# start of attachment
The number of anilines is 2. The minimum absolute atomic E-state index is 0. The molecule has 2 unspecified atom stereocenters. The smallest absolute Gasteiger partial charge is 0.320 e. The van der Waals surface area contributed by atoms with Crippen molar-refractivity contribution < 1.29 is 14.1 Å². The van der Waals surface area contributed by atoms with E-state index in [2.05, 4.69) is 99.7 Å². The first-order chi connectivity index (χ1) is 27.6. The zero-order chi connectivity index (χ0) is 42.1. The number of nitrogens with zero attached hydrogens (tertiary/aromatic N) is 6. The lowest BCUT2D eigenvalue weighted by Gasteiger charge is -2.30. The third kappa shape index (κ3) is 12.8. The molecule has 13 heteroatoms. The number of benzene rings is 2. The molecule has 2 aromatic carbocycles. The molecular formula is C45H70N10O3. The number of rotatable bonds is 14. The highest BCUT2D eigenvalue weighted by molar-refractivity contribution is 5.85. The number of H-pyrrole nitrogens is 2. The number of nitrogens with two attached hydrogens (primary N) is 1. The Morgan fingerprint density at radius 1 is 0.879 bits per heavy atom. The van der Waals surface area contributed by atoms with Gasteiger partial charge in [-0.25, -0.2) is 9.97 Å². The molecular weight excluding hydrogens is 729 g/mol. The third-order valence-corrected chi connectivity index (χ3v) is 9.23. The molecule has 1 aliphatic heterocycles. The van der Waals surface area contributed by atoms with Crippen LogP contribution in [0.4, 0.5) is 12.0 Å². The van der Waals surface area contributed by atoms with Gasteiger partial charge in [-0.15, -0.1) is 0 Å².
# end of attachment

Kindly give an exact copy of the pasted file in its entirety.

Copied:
The number of anilines is 2. The minimum absolute atomic E-state index is 0. The molecule has 2 unspecified atom stereocenters. The smallest absolute Gasteiger partial charge is 0.320 e. The van der Waals surface area contributed by atoms with Crippen molar-refractivity contribution < 1.29 is 14.1 Å². The van der Waals surface area contributed by atoms with E-state index in [2.05, 4.69) is 99.7 Å². The first-order chi connectivity index (χ1) is 27.6. The zero-order chi connectivity index (χ0) is 42.1. The number of nitrogens with zero attached hydrogens (tertiary/aromatic N) is 6. The lowest BCUT2D eigenvalue weighted by Gasteiger charge is -2.30. The third kappa shape index (κ3) is 12.8. The molecule has 13 heteroatoms. The number of benzene rings is 2. The molecule has 2 aromatic carbocycles. The molecular formula is C45H70N10O3. The number of rotatable bonds is 14. The highest BCUT2D eigenvalue weighted by molar-refractivity contribution is 5.85. The number of H-pyrrole nitrogens is 2. The number of nitrogens with two attached hydrogens (primary N) is 1. The Morgan fingerprint density at radius 1 is 0.879 bits per heavy atom. The van der Waals surface area contributed by atoms with Gasteiger partial charge in [-0.25, -0.2) is 9.97 Å². The molecular weight excluding hydrogens is 729 g/mol. The third-order valence-corrected chi connectivity index (χ3v) is 9.23. The molecule has 1 aliphatic heterocycles. The van der Waals surface area contributed by atoms with Crippen LogP contribution in [0.4, 0.5) is 12.0 Å². The van der Waals surface area contributed by atoms with Gasteiger partial charge in [-0.15, -0.1) is 0 Å².